Food as Medicine: Limiting Sugar in the Diet

Published on

What is sugar?

Sugar is a sweet-tasting carbohydrate that is a source of energy (calories).

What is the difference between naturally occurring sugar and added sugar?

  • Sugar is a natural part of healthy foods, like milk and fruits. These foods also provide other nutrients such as protein, calcium, fiber, potassium, and vitamin C.
  • When sugar is added to other foods it adds calories without adding nutrients. Sugar is added to foods like bread, beverages, snack foods, yogurts, salad dressing, and ketchup.
  • Sweeteners made from fruits are the sugar part of the fruit without the other nutrients. Examples: fruit juice crystals, coconut sugar, and date sugar. These are considered added sugars.
  • Infant formulas and nutrition supplements contain different types of sugar in specific amounts to provide an energy source necessary for growth.

Why limit added sugar? Because it:

  • Does not make you feel full and provides excess calories. This can lead to excess weight gain and obesity.
  • Feeds harmful bacteria in the gut microbiome and can lead to inflammation.
  • Can be difficult to absorb and cause symptoms like diarrhea, bloating, and increased gas.
  • Feeds harmful bacteria in the mouth, which can lead to tooth decay.
  • Increases risk for chronic health issues; like type 2 diabetes, fatty liver, high blood pressure, high cholesterol, heart disease.

How much is too much?

  • The American Academy of Pediatrics and American Heart Association recommend:
    • Avoid added sugar for children under 2 years old.
    • Children 2 to 18 years old should have less than 25 grams added sugar per day.
  • You can find “added sugar” on the label of many foods. Look at grams of total sugar and see if sources of added sugar are listed in the ingredients.

Added sugar – words to watch for on food labels

  • Words that end in –ose: dextrose, glucose, fructose, sucrose, lactose, maltose
  • Cane products: juice, sugar, syrup, solids
  • Syrups: cane, carob, corn, golden, pancake, malt, maple, refiner’s, brown rice
  • Agave, dextran, honey, molasses, muscovado, panocha, sorghum, sucanat, treacle
  • All types of sugar:
    • Sources: beet, coconut, corn, date, maple
    • Forms: brown, caster, confectioners, demerara, glazing, granulated, invert, malt, powdered, raw, superfine, table, white, yellow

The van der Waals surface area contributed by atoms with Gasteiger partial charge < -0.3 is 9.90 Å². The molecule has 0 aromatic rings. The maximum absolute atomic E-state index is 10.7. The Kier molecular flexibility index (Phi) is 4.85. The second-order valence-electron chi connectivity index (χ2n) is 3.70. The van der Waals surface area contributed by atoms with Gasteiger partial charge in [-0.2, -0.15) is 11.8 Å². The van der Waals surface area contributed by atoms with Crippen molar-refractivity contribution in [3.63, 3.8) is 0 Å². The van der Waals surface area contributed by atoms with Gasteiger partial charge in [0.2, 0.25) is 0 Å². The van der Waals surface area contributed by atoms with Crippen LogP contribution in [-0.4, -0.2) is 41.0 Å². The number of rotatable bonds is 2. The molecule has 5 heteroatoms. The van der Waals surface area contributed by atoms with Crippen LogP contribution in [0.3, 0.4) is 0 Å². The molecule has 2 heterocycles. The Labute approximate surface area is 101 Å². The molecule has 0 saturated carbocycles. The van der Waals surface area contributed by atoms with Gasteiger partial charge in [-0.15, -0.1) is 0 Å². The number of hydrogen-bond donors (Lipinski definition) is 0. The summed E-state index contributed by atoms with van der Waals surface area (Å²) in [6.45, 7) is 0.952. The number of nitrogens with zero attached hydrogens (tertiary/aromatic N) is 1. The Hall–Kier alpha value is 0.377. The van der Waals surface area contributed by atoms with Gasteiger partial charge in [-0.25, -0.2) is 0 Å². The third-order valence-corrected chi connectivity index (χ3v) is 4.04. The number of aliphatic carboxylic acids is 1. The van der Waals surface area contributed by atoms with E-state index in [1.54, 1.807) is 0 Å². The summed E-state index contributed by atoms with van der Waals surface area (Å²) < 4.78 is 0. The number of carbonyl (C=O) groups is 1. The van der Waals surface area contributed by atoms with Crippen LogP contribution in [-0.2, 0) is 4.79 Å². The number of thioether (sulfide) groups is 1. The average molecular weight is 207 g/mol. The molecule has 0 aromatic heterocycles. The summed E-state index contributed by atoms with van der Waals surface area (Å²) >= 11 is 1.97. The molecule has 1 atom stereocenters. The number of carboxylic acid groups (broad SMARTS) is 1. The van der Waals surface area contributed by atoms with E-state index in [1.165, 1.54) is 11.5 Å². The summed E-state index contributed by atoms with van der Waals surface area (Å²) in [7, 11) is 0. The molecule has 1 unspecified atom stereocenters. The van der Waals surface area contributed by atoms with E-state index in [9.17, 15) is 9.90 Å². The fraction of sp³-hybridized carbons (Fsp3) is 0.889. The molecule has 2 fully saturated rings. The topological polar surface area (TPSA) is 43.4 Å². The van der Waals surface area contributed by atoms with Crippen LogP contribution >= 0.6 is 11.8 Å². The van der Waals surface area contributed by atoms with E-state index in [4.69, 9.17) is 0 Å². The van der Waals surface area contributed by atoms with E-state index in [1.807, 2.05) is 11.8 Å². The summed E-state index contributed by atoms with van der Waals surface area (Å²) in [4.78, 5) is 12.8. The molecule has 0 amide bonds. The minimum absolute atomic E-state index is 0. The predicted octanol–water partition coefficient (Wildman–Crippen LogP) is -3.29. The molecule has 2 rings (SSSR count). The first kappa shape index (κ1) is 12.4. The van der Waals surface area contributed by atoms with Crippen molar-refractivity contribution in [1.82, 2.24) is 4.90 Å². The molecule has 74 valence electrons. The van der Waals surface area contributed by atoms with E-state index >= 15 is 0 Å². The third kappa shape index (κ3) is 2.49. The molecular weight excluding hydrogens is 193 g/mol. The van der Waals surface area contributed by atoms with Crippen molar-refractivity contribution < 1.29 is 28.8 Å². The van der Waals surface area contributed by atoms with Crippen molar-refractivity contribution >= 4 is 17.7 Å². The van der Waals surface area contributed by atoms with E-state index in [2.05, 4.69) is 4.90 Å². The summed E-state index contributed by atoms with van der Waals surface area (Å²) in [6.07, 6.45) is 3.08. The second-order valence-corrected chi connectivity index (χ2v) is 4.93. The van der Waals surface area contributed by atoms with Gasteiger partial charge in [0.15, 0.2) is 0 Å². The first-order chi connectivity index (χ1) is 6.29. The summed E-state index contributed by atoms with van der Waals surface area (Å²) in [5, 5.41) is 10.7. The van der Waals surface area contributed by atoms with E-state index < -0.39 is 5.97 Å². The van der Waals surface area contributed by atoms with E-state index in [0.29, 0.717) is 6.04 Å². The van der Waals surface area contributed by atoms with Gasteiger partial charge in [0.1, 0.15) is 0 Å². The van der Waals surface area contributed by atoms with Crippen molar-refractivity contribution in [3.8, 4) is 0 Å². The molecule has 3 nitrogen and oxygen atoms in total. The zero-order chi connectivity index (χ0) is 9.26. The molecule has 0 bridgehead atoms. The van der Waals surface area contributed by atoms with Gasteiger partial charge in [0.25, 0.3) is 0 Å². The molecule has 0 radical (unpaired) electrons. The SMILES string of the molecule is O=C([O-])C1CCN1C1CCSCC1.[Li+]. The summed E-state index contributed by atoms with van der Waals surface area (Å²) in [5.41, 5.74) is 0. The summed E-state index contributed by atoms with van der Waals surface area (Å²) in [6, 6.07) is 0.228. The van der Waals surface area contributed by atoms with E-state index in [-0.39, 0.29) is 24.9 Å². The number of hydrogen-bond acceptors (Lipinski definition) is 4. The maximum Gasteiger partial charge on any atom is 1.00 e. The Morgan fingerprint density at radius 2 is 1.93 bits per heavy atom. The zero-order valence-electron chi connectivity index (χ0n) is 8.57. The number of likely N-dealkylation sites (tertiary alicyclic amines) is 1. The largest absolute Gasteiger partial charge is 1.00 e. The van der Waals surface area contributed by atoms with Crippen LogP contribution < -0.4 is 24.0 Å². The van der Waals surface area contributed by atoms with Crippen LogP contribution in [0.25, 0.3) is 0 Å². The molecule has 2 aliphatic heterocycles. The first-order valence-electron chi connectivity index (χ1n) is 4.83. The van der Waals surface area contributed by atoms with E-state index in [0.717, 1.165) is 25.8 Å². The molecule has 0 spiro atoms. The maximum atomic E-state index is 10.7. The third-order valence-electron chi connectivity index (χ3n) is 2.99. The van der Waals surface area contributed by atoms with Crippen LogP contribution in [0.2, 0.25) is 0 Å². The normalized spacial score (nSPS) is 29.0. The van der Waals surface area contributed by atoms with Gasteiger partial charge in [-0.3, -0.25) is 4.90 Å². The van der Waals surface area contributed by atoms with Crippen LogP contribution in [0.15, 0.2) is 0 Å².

• Fruit juice crystals and concentrate, nectar

Ways to decrease sugar intake

  • Beverages:
    • Mostly drink water and milk. Unsweetened caffeine-free tea is also a good choice.
    • Limit 100% juice, which contains more sugar than fresh fruit.
      • Infants under 1 year old: Do not give fruit juice
      • Children ages 1-3 years: no more than 4 ounces
      • Children ages 4-6: 4-6 ounces
      • Children ages 7-14: 8 ounces
  • Drink less than 8 ounces sugar-sweetened beverage per week.
    • These include: soda, fruit drinks, sports drinks, sweetened tea and coffee
  • Enjoy sweet tasting nutritious foods.
    • Fruit: enjoy fresh, frozen, and small portions of dried
    • Vegetables
      • beets, butternut squash, carrot, corn, pumpkin, sweet potato, zucchini
      • roasting caramelizes the natural sugar and brings out sweetness
      • use in homemade breads and muffins
    • Try coconut products like shredded coconut, flour, oil, cream, and water
  • Use spices like cinnamon, nutmeg, cardamom, ginger
  • Give your breakfast a make-over.
    • Instead of sweetened cereals and baked goods, try:
      • oatmeal with dried fruit and spices
      • low-sugar cereal (see handout)
      • plain yogurt with fresh fruit
      • egg dishes: hard boiled, scrambled eggs, omelet, frittata
  • Experiment with new flavors and find or make favorites using ingredients without added sugar.
    • Homemade salad dressing
    • Mustard
    • Vinegars
    • Herbs and spices
    • Soy sauce
    • Stevia and monk fruit
  • Reward your child in other ways.
    • Favorite activities, play dates, simple treats like stickers, hugs or high fives, time outside

Adjusting to less sweet tastes

  • Young children should avoid added sugar while they are learning to like the flavors of nutritious foods.
  • If your child prefers sweet tastes, try avoiding added sugar for a week or a month. Then you may add foods that you miss in limited amounts. Avoid artificial sweeteners. They can help avoid excess calories but will prevent your child from adjusting to the less sweet flavors of healthy foods.

Additional resources

April 2022